BISMARCK — New data released by the North Dakota Department of Health on Friday, Nov. 6, shows that one in every 15 North Dakotans has tested positive for COVID-19 since the pandemic hit the state in March.
More than 51,600 North Dakotans, or about 6.7% of residents, have tested positive for COVID-19 and have either recovered, died or are still living with the illness.
This rate is far from reaching herd immunity, however, as experts say that about 70% of the country's population would need to recover from COVID-19, according to the Mayo Clinic.
It is also not clear whether contracting and recovering COVID-19 makes a person immune, or how long that immunity would last. Even if 70% of the population is infected, this would lead to millions of deaths among those with underlying health conditions and older people, according to the Mayo Clinic.
The prevalence of COVID-19 in the state is increasing, and North Dakota's recent surge in COVID-19 cases and deaths is becoming unmanageable.
As of Friday, Nov. 6, almost 10,000 North Dakotans are known to be infected with the virus, 613 people have died either due to or with COVID-19 and the state's 14-day average positivity rate on all tests has nearly doubled in one month.
Gov. Doug Burgum pointed out at a news conference Thursday that the pandemic is getting worse in North Dakota, but other states in the Midwest and Great Plains are also experiencing increases in positivity rates and cases.
"Even though we're seeing records in our own state, (we) also, on a relative basis, know that we're performing better within some of the region," Burgum said Thursday.
Per capita, however, North Dakota is performing the worst in the United States with the highest death rate and positive case rate per 100,000 people, according to the Centers for Disease Control and Prevention.
The state Health Department reported an additional 17 COVID-19 deaths Friday, including five residents of Ward County, four Burleigh County residents, three from Cass County, two from Dickey County and one each from LaMoure, Walsh and Wells counties. The ages of those whose deaths were announced ranged from 30 to 100.
The state has announced 65 COVID-19 deaths in the last five days, and there are now a record 9,814 active COVID-19 cases in the state.
With a total of 613 North Dakotans who have now succumbed to the illness, at least 342 of the state's deaths have come in nursing homes and other long-term care facilities. Minot's nursing homes are being hit hard by the virus, with 124 residents and 120 staff members testing positive collectively in Minot's Trinity Homes and Edgewood facilities as of Friday.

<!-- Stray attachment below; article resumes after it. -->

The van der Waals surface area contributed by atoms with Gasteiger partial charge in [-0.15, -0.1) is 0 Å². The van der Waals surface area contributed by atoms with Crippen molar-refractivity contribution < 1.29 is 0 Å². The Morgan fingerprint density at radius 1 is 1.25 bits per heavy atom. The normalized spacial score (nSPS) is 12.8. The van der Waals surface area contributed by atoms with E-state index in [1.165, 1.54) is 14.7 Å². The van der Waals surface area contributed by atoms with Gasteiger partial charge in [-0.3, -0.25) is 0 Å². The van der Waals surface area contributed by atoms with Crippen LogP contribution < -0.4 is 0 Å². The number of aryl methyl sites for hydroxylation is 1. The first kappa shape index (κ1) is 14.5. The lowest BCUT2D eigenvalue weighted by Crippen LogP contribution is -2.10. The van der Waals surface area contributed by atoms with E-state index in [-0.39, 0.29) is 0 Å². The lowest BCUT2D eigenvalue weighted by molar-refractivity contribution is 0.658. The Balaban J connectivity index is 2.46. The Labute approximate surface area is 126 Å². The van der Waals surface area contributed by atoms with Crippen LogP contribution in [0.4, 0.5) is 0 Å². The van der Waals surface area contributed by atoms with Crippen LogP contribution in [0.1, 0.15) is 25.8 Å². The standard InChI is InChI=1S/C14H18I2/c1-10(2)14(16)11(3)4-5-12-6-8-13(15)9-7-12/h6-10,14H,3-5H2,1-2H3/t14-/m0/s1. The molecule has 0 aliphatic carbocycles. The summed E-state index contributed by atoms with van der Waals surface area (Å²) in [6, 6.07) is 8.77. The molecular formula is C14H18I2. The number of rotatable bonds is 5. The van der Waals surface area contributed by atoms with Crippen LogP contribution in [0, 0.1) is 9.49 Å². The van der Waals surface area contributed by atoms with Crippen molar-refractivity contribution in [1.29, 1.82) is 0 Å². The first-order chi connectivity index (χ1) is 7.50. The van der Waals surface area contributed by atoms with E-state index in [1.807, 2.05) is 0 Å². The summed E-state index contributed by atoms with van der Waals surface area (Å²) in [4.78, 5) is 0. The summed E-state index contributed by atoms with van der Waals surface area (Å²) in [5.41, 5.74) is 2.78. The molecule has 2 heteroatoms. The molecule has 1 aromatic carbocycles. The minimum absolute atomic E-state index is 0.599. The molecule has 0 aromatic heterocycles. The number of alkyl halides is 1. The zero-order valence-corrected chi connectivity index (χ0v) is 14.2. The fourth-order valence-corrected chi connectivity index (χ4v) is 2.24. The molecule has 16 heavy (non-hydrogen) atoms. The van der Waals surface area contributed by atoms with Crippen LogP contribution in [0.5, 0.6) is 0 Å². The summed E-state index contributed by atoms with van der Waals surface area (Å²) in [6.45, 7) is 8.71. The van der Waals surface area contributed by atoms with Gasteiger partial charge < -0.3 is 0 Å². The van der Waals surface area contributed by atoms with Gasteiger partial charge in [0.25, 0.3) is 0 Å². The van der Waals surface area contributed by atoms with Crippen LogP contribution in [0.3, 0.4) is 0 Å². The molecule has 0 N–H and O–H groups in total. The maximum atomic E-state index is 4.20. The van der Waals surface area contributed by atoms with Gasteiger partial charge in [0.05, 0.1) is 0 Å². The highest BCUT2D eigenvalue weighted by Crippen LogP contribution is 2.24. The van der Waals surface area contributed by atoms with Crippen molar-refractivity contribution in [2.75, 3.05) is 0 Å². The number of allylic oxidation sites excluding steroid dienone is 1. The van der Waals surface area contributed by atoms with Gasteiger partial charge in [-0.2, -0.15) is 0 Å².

The North Dakota Department of Health on Friday also reported the state's first child with Multisystem Inflammatory Syndrome — a condition that affects children who have been infected with COVID-19. Parts of the body like brain, heart, lungs and kidneys can become inflamed, and the child can also experience fever, rash and vomiting, among other symptoms. The long-term effects of the condition are unknown.
The department of health says the North Dakota child has been discharged from the hospital.
“This development is an unfortunate reminder that COVID-19 can impact people of any age, even children,” said Dr. Joan Connell, North Dakota's field medical officer.
Cases have also been increasing in North Dakota's tribal nations, and on Tuesday the Turtle Mountain Band of Chippewa announced it was implementing an 11 p.m. to 5 a.m. curfew for businesses and community members.
Rolette County, which encompasses the entire Turtle Mountain Indian Reservation, reported a 19% positivity rate for individuals tested within the county in the last two weeks, according to an executive order issued by the tribal council. In addition, the Turtle Mountain Band of Chippewa also enacted a mask mandate and both the curfew and mandate come with enforcement and penalties for noncompliance.
In acknowledgement of the worsening outbreak, Burgum on Thursday moved eight counties up to "high risk" and 14 counties up to "moderate risk" on the state's color-coded COVID-19 gauge. The move means there are no counties in the two lowest risk levels.
The number of hospitalized residents due to COVID-19 rose on Friday to 238, and about 9% of staffed hospital beds were available statewide.
There are just 10 available staffed intensive care beds and 169 staffed in-patient beds in the state, according to the latest figures reported by the North Dakota Department of Health.
On Friday, the state department of health announced that it was now calling individuals who test COVID-19 positive as it was experiencing delays with its e-notification system that alerts people of their positive COVID-19 test result.
The North Dakota Department of Health reported Friday a single-day high of 1,764 new cases out of a record 12,195 COVID-19 tests processed in one day.
Grand Forks County reported the most new cases Friday with 336, bringing its active case count up to 1,221.
Ward County, which encompasses Minot, reported 310 new cases, and the county now has 1,395 active cases.
About 16% of the 11,329 residents tested as part of the latest batch received a positive result, but 23% of residents tested for the first time got a positive result.
North Dakota does not report a seven-day rolling average for positivity rate, but Forum News Service calculated the rate to be 15% for all residents tested and 25% for tests taken on previously untested residents.
Readers can reach reporter Michelle Griffith, a Report for America corps member, at firstname.lastname@example.org.
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